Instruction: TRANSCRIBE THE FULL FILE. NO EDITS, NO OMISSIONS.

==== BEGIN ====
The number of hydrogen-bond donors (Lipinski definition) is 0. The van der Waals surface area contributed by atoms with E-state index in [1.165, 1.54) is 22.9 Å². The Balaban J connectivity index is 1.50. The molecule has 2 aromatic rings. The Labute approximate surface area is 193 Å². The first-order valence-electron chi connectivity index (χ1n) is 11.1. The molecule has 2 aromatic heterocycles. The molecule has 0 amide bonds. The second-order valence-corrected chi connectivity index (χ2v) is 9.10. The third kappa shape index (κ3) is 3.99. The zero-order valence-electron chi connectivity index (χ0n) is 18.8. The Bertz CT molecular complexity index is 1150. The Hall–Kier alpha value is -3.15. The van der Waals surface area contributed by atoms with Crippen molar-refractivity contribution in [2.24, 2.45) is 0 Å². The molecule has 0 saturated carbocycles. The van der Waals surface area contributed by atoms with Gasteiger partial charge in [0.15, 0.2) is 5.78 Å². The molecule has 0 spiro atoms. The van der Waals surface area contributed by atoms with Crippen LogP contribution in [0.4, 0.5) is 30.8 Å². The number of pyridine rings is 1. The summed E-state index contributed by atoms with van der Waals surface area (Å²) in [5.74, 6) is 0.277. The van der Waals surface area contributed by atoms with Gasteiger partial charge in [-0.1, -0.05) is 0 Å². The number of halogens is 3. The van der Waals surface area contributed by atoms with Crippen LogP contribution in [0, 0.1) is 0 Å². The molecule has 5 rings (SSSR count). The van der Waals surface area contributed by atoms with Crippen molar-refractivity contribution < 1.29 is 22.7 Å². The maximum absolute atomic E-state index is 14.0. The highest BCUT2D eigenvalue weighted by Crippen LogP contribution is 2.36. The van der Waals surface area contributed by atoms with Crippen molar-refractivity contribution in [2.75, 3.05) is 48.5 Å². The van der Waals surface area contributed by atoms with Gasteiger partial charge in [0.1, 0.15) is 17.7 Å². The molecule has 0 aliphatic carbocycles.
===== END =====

The number of hydrogen-bond donors (Lipinski definition) is 0. The van der Waals surface area contributed by atoms with E-state index in [1.165, 1.54) is 22.9 Å². The Balaban J connectivity index is 1.50. The molecule has 2 aromatic rings. The Labute approximate surface area is 193 Å². The first-order valence-electron chi connectivity index (χ1n) is 11.1. The molecule has 2 aromatic heterocycles. The molecule has 0 amide bonds. The second-order valence-corrected chi connectivity index (χ2v) is 9.10. The third kappa shape index (κ3) is 3.99. The zero-order valence-electron chi connectivity index (χ0n) is 18.8. The Bertz CT molecular complexity index is 1150. The Hall–Kier alpha value is -3.15. The van der Waals surface area contributed by atoms with Crippen molar-refractivity contribution in [2.24, 2.45) is 0 Å². The molecule has 0 saturated carbocycles. The van der Waals surface area contributed by atoms with Gasteiger partial charge in [0.15, 0.2) is 5.78 Å². The molecule has 0 spiro atoms. The van der Waals surface area contributed by atoms with Crippen LogP contribution in [0.4, 0.5) is 30.8 Å². The number of pyridine rings is 1. The summed E-state index contributed by atoms with van der Waals surface area (Å²) in [5.74, 6) is 0.277. The van der Waals surface area contributed by atoms with Gasteiger partial charge in [-0.1, -0.05) is 0 Å². The number of halogens is 3. The van der Waals surface area contributed by atoms with Crippen LogP contribution in [0, 0.1) is 0 Å². The molecule has 5 rings (SSSR count). The van der Waals surface area contributed by atoms with Crippen molar-refractivity contribution < 1.29 is 22.7 Å². The maximum absolute atomic E-state index is 14.0. The highest BCUT2D eigenvalue weighted by Crippen LogP contribution is 2.36. The van der Waals surface area contributed by atoms with Crippen molar-refractivity contribution in [2.75, 3.05) is 48.5 Å². The van der Waals surface area contributed by atoms with Gasteiger partial charge in [0.1, 0.15) is 17.7 Å². The molecule has 0 aliphatic carbocycles.